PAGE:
Walmart, Diesel and Hugo Boss face federal probe for alleged sale of items made with forced labour

A watchdog created by the federal government to probe corporate wrongdoing abroad says it is opening investigations into whether three clothing retailers, Walmart Canada, Hugo Boss Canada and Diesel Canada, are selling products made in China with Uyghur forced labour.

These are the fourth, fifth and sixth investigations announced by the office of the Canadian Ombudsperson for Responsible Enterprise (CORE) since it began accepting complaints in March, 2021. Last month, CORE announced investigations into Nike Canada and Canadian mining company Dynasty Gold, and earlier in August it announced an investigation into Ralph Lauren Canada.

The federal watchdog is investigating all of the companies in response to complaints filed last year by a coalition of human-rights groups. Those organizations asked for a probe into allegations that some products sold by 14 Canadian companies – most of them subsidiaries of large U.S. businesses – are made with forced labour in China. CORE is expected to decide whether to investigate the remaining complaints in the coming weeks.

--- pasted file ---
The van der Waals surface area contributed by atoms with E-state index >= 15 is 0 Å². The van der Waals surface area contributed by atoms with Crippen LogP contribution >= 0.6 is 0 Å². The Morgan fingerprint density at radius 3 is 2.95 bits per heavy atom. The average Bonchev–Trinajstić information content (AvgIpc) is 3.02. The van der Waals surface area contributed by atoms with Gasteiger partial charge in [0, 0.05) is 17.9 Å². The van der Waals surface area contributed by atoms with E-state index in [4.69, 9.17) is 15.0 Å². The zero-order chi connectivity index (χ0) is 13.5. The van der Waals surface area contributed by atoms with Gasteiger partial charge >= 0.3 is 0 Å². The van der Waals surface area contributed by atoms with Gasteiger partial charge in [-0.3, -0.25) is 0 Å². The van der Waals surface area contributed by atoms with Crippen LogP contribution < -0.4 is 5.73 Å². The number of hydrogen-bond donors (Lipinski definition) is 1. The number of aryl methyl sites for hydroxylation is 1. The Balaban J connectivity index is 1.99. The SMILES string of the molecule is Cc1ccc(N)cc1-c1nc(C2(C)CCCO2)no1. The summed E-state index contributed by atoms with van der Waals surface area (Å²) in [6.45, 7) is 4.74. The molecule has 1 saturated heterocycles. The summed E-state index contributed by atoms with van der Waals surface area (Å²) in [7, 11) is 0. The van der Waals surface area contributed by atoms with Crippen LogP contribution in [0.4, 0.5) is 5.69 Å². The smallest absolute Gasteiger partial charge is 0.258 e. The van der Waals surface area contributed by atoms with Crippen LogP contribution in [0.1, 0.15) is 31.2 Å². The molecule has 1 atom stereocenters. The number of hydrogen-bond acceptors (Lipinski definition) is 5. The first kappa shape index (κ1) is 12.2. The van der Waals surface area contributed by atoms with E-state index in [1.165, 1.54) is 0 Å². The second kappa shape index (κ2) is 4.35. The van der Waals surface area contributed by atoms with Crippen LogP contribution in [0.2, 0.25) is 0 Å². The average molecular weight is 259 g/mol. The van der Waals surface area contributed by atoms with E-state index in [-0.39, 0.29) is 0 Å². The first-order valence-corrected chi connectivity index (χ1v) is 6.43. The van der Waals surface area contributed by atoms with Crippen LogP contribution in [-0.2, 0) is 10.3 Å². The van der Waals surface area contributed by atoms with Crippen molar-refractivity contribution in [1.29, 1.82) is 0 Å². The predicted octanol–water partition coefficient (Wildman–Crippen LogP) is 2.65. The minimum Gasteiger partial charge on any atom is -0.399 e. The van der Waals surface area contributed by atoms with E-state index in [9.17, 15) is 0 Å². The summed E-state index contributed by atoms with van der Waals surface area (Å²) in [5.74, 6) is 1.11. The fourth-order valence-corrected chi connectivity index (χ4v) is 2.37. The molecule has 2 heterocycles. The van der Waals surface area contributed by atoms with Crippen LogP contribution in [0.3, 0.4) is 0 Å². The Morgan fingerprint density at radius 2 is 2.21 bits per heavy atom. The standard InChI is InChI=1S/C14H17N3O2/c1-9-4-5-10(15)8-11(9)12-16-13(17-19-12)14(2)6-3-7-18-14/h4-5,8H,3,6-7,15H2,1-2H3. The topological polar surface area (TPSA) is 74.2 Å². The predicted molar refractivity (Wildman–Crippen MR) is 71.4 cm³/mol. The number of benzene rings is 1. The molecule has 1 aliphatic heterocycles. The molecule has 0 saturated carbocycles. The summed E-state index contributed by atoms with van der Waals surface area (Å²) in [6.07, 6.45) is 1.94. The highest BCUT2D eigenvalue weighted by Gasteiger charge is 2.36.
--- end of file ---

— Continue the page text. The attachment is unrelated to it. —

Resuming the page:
China’s northwestern Xinjiang region, which produces one-fifth of the world’s cotton, has been the focus of reports by media, researchers and rights groups, who say Beijing has committed grave human-rights violations against the region’s largely Muslim Uyghur population, as well as other minorities there. Among the alleged abuses is the widespread use of forced labour.

In 2020, the U.S. Department of Labor said an estimated 100,000 Uyghurs and other members of ethnic minorities in China may have been working in conditions of forced labour after having been detained in re-education camps. Michelle Bachelet, who was the United Nations high commissioner for human rights until August, 2022, visited Xinjiang last year. Her office’s report on the trip said China’s treatment of Uyghur Muslims in the region may amount to crimes against humanity.

The complaint to CORE cited a March, 2020, Australian Strategic Policy Institute (ASPI) report, which identified two Chinese companies the group had found were operating factories in Walmart Canada’s supply chain. Those facilities, the report said, were subjecting Uyghurs to work under conditions “that strongly suggest forced labour.” The report also cited a second report, published in November, 2020, by Laura Murphy, a professor at Sheffield Hallam University’s Helena Kennedy Center for International Justice. Prof. Murphy’s report identified three China-based manufacturers allegedly linked to forced labour in Walmart’s supply chain...

This was excerpted from the 24 August 2023 edition of The Globe and Mail.